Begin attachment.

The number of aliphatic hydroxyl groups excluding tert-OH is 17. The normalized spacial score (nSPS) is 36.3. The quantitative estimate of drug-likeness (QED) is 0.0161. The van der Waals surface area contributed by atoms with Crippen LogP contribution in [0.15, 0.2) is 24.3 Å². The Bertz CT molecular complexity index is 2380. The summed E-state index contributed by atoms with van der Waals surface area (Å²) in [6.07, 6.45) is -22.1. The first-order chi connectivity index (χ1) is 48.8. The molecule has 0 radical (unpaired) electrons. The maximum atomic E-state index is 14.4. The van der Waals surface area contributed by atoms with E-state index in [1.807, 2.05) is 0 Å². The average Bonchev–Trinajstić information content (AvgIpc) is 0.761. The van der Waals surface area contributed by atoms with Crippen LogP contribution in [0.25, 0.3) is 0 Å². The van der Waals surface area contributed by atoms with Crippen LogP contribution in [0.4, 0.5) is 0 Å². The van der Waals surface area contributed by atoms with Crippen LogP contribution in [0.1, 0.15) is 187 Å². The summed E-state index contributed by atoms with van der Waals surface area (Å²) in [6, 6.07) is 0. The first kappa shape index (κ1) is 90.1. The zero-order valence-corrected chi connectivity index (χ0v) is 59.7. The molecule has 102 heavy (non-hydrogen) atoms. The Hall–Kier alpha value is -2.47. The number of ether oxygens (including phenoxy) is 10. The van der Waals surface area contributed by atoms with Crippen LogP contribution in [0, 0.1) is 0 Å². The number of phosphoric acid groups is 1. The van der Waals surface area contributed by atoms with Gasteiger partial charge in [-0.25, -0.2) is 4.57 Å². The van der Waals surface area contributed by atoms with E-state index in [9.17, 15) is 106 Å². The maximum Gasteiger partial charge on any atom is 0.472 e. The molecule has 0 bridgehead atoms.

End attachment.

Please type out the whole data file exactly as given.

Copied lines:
The number of aliphatic hydroxyl groups excluding tert-OH is 17. The normalized spacial score (nSPS) is 36.3. The quantitative estimate of drug-likeness (QED) is 0.0161. The van der Waals surface area contributed by atoms with Crippen LogP contribution in [0.15, 0.2) is 24.3 Å². The Bertz CT molecular complexity index is 2380. The summed E-state index contributed by atoms with van der Waals surface area (Å²) in [6.07, 6.45) is -22.1. The first-order chi connectivity index (χ1) is 48.8. The molecule has 0 radical (unpaired) electrons. The maximum atomic E-state index is 14.4. The van der Waals surface area contributed by atoms with E-state index in [1.807, 2.05) is 0 Å². The average Bonchev–Trinajstić information content (AvgIpc) is 0.761. The van der Waals surface area contributed by atoms with Crippen LogP contribution in [0.25, 0.3) is 0 Å². The van der Waals surface area contributed by atoms with Crippen LogP contribution in [0.4, 0.5) is 0 Å². The van der Waals surface area contributed by atoms with Crippen LogP contribution in [0.1, 0.15) is 187 Å². The summed E-state index contributed by atoms with van der Waals surface area (Å²) in [6, 6.07) is 0. The first kappa shape index (κ1) is 90.1. The zero-order valence-corrected chi connectivity index (χ0v) is 59.7. The molecule has 102 heavy (non-hydrogen) atoms. The Hall–Kier alpha value is -2.47. The number of ether oxygens (including phenoxy) is 10. The van der Waals surface area contributed by atoms with Crippen LogP contribution in [0, 0.1) is 0 Å². The number of phosphoric acid groups is 1. The van der Waals surface area contributed by atoms with Gasteiger partial charge in [-0.25, -0.2) is 4.57 Å². The van der Waals surface area contributed by atoms with E-state index in [9.17, 15) is 106 Å². The maximum Gasteiger partial charge on any atom is 0.472 e. The molecule has 0 bridgehead atoms.